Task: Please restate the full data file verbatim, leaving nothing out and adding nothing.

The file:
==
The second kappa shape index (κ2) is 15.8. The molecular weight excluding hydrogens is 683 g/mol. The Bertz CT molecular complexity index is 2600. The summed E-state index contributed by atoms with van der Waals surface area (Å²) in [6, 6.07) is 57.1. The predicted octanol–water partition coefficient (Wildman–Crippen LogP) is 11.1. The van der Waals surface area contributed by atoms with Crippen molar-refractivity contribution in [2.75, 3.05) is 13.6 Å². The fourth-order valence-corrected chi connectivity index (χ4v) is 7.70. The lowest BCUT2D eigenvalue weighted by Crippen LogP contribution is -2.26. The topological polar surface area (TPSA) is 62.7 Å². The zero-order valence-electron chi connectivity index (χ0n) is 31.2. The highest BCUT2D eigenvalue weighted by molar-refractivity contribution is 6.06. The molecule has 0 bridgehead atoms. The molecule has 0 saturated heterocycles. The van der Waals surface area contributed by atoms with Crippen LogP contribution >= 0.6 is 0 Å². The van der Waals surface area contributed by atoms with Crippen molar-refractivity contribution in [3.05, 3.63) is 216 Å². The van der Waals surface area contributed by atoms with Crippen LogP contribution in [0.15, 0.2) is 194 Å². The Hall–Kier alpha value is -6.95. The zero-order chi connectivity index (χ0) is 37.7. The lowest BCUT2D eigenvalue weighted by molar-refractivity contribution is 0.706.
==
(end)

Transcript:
The second kappa shape index (κ2) is 15.8. The molecular weight excluding hydrogens is 683 g/mol. The Bertz CT molecular complexity index is 2600. The summed E-state index contributed by atoms with van der Waals surface area (Å²) in [6, 6.07) is 57.1. The predicted octanol–water partition coefficient (Wildman–Crippen LogP) is 11.1. The van der Waals surface area contributed by atoms with Crippen molar-refractivity contribution in [2.75, 3.05) is 13.6 Å². The fourth-order valence-corrected chi connectivity index (χ4v) is 7.70. The lowest BCUT2D eigenvalue weighted by Crippen LogP contribution is -2.26. The topological polar surface area (TPSA) is 62.7 Å². The zero-order valence-electron chi connectivity index (χ0n) is 31.2. The highest BCUT2D eigenvalue weighted by molar-refractivity contribution is 6.06. The molecule has 0 bridgehead atoms. The molecule has 0 saturated heterocycles. The van der Waals surface area contributed by atoms with Crippen LogP contribution >= 0.6 is 0 Å². The van der Waals surface area contributed by atoms with Crippen molar-refractivity contribution in [3.05, 3.63) is 216 Å². The van der Waals surface area contributed by atoms with Crippen LogP contribution in [0.15, 0.2) is 194 Å². The Hall–Kier alpha value is -6.95. The zero-order chi connectivity index (χ0) is 37.7. The lowest BCUT2D eigenvalue weighted by molar-refractivity contribution is 0.706.